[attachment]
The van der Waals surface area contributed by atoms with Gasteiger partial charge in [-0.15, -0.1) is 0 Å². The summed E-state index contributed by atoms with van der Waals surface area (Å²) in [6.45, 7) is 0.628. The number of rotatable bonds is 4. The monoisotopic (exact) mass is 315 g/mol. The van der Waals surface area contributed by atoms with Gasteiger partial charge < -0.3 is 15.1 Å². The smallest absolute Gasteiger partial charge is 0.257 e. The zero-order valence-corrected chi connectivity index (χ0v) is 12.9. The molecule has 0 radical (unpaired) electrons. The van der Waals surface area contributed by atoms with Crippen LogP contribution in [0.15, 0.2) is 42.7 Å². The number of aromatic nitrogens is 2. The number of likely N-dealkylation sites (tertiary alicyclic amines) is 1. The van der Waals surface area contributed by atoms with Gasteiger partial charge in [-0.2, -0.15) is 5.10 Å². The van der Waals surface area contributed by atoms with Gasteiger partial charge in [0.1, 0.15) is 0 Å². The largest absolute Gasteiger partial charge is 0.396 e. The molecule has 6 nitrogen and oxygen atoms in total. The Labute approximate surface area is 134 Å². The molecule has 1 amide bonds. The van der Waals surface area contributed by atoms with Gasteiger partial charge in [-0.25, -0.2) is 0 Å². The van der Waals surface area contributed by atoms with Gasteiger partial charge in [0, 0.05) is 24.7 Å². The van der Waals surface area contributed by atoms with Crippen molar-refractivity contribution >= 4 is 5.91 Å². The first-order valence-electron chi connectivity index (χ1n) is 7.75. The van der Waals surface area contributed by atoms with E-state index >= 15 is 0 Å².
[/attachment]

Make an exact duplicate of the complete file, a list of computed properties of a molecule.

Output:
The van der Waals surface area contributed by atoms with Gasteiger partial charge in [-0.15, -0.1) is 0 Å². The summed E-state index contributed by atoms with van der Waals surface area (Å²) in [6.45, 7) is 0.628. The number of rotatable bonds is 4. The monoisotopic (exact) mass is 315 g/mol. The van der Waals surface area contributed by atoms with Gasteiger partial charge < -0.3 is 15.1 Å². The smallest absolute Gasteiger partial charge is 0.257 e. The zero-order valence-corrected chi connectivity index (χ0v) is 12.9. The molecule has 0 radical (unpaired) electrons. The van der Waals surface area contributed by atoms with Crippen LogP contribution in [0.15, 0.2) is 42.7 Å². The number of aromatic nitrogens is 2. The number of likely N-dealkylation sites (tertiary alicyclic amines) is 1. The van der Waals surface area contributed by atoms with Gasteiger partial charge in [-0.2, -0.15) is 5.10 Å². The van der Waals surface area contributed by atoms with Gasteiger partial charge in [0.1, 0.15) is 0 Å². The largest absolute Gasteiger partial charge is 0.396 e. The molecule has 6 nitrogen and oxygen atoms in total. The Labute approximate surface area is 134 Å². The molecule has 1 amide bonds. The van der Waals surface area contributed by atoms with Gasteiger partial charge in [-0.25, -0.2) is 0 Å². The van der Waals surface area contributed by atoms with Gasteiger partial charge in [0, 0.05) is 24.7 Å². The van der Waals surface area contributed by atoms with Crippen molar-refractivity contribution >= 4 is 5.91 Å². The first-order valence-electron chi connectivity index (χ1n) is 7.75. The van der Waals surface area contributed by atoms with E-state index >= 15 is 0 Å².